vasomotor tone-peripheral pooling
      of blood and decreased preload
    • Most common dysrhythmia is
               Circulatory Assess
•   Level of SCI?
•   Complete or incomplete?
•   Heart rate and rhythm?
•   B/P? Premorbid hypertension?
•   LOC?
•   U/O?
•   Volume status?
       Hemodynamic Instability: Intervention

• First Line:
  Volume |Resuscitation (1-2 L)
• Second line:
  (dopamine/norepinephrine) to
  counter loss of sympathetic tone
  and provide chronotropic support
  to the heart
          Hemodynamic Instability:

• Goal:
  Resolution of shock and restitution of
  tissue perfusion

• What is the desired BP to assure good
  perfusion of the injured spinal cord?
  (Vale 1997: 85 mmHg MAP?)
Concurrent Neurogenic and
   Hemorrhagic Shock

             In multi-trauma patients…
             Careful and diligent search
              for bleeding is imperative
Hemodynamics and Cord

• Options:
  • Avoid hypotension
  • Maintain MAP 85-90mmHg
   for first 7 days if possible

             Bradycardia: Intervention

• Prevention:
  • Avoid vagal stimulation
  • Hyperventilate and hyperoxygenate prior to
  • Pre-medicate patients with known hypersensitivity
    to vagal stimuli
• Treatment of Symptomatic Bradycardia:
  • Atropine 0.5 - 1.0 mg IV
        GI System

• Risk of aspiration is high d/t:
   • cervical immobilization
   • local cervical soft tissue swelling
   • delayed gastric emptying
• Parasympathetic reflex activity is altered, resulting in:
   • decreased gut motility and
   • often prolonged paralytic ileus.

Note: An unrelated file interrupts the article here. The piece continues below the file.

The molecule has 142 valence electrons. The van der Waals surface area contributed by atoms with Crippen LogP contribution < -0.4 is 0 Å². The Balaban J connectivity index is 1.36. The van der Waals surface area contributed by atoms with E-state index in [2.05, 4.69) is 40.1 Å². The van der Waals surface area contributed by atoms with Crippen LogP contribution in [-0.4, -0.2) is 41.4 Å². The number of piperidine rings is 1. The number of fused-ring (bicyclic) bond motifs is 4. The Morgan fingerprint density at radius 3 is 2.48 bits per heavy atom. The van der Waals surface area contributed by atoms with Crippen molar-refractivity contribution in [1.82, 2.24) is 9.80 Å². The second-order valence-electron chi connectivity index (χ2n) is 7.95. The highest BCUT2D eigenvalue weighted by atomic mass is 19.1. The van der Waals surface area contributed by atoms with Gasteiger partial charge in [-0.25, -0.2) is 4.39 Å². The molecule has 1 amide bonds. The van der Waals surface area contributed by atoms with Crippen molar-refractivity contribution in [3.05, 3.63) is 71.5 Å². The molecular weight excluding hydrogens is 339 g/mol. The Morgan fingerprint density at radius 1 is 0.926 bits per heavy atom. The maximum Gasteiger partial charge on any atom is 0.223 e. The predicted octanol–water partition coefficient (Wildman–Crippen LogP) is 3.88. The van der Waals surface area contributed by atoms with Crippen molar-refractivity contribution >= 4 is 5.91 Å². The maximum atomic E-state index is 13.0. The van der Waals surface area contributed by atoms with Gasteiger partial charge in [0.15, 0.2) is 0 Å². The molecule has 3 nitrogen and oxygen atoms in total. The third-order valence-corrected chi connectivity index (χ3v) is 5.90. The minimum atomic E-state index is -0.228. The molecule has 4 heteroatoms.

GI Intervention

• Minimizing Risk for Aspiration:
   • Nasogastric tube

• Minimizing Risk of Gastric Ulceration:
   • IV Ranitidine 50mg IV q8h
           GU System

• All ASCI patients initially managed with
  indwelling urinary catheter
Skin Care: Common Sites of Pressure Sores





       Skin Intervention
• Remove spine board

• Turn or reposition individuals with SCI initially every
  2 hours in the acute phase if the medical condition

40 Hrs Post SCI
10 Days Later
       Pain Management
IASP Proposed 2 Broad Types:

• Nociceptive: Musculoskeletal and Visceral
   • Responds well to opioids and NSAIDS

      Pain Management

• Neuropathic: Above Injury/At Injury Level/Below Injury
   • Somewhat sensitive to Morphine
   • More sensitive to anticonvulsants (gabapentin)
     and tricyclics (nortryptiline)

       Pharmacologic Therapy

• Option: Methylprednisolone

MPSS Evidence
• NASCIS II (1992)
   • 30mg/kg IV loading dose + 5.4 mg/kg/hr (over
      23hrs) effective if administered within 8 hours of
• NASCIS III (1997)
   • If initiated < 3hrs continue for 24 hrs, if 3-8 hrs
      after injury, continue for 48hrs (morbidity higher -
      increased sepsis and pneumonia)
              Both studies criticized for methodology
    MPS Clinically Effective?
     • Meta-analysis showed insufficient evidence to support
       use of high dose MPSS in ASCI as a treatment
       standard or guideline for treatment.

     • Weak clinical evidence to support MPSS as per
       NASCIS II but not NASCIS III protocol as an option
       for treatment.

Canadian Association of Emergency Physicians Jan 2003
                Transfer Checklist
 Spinal immobilisation        NG insitu
 Airway risk is identified    Foley catheter
   ETT if PaCO2 =             Skin is protected
     50mmHg or                 Level of SCI documented
     greater                   X-rays, CT, MRI
                                accompany patient
 Supplemental O2
                               Family contacts
 Assisted ventilation PRN
 MPSS in progress if